Director Kelly Reichardt approaches this historical material with her singular, gentle, observant style, putting an emphasis on pairs and on inequality. It's a period piece, but it's also quite relevant. Based on a novel and co-written by Jonathan Raymond (who also wrote or co-wrote most of Reichardt's earlier movies), First Cow seems to find its pace based on Cookie's gentle kindness (he even helps right a struggling salamander) and King Lu's soft-spokenness. Their domestic scenes together -- cleaning, chopping wood, and especially cooking -- have a quiet, lyrical, tactile quality, almost like poetry. The film's music, which is often diegetic (shown on screen), effectively adds to the mood.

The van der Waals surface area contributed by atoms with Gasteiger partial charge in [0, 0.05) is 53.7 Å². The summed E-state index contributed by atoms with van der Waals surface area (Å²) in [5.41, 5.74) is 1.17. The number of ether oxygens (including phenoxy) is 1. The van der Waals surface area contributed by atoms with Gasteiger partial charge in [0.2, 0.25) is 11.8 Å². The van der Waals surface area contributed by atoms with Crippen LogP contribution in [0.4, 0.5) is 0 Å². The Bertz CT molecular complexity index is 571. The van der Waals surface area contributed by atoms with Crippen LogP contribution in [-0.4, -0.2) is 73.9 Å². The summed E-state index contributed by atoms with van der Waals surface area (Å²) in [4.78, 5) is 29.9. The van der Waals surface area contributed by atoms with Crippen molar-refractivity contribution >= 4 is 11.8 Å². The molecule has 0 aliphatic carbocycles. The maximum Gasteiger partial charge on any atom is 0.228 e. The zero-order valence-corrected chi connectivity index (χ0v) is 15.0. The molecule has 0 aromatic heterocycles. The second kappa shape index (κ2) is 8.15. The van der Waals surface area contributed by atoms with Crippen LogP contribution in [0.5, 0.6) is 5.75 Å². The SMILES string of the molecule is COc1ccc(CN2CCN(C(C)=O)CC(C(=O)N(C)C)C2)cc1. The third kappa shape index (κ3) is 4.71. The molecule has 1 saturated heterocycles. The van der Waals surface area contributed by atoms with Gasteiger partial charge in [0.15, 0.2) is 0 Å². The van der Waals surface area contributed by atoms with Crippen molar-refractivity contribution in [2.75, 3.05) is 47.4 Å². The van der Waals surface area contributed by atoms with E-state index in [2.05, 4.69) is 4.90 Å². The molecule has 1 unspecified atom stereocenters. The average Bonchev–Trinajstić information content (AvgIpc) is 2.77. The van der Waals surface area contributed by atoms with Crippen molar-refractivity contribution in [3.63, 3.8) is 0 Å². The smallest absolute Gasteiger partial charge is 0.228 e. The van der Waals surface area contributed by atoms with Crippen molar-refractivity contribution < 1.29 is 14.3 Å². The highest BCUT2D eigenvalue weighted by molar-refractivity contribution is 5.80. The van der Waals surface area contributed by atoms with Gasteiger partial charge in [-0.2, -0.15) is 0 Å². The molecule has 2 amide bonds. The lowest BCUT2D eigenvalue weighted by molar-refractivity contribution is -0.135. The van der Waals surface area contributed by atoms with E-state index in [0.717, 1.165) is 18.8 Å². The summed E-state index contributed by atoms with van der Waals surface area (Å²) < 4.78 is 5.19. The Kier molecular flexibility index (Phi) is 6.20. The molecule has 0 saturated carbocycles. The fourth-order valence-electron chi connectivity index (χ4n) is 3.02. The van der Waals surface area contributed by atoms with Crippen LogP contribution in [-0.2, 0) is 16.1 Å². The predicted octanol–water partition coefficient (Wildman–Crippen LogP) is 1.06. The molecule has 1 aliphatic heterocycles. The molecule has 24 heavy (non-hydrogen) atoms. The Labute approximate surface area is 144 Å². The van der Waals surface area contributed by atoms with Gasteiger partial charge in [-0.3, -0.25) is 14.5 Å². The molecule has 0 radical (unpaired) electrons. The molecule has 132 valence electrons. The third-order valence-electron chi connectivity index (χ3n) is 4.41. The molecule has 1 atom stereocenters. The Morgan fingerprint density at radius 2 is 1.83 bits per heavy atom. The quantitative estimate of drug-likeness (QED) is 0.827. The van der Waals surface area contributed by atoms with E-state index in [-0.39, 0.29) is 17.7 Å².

But Reichardt also establishes menace and threat early on in First Cow, from the present-day prologue (featuring Alia Shawkat) to the thuggish trappers, a bar fight, and even bear-like settlers admiring Cookie's clean boots. This constant imbalance keeps the movie feeling tense throughout. But, of course, the real point is the way that Reichardt depicts the unraveling of the American dream, how the gulf between the haves and have nots is often insurmountable. Yet the movie -- which shares themes with Reichardt's earlier films Old Joy and Meek's Cutoff -- is still beautiful and satisfying, perhaps because of the way it constantly strives forward. It opens with a quote from poet William Blake: "The bird a nest, the spider a web, man friendship." As long as we connect and keep going, hope is still possible.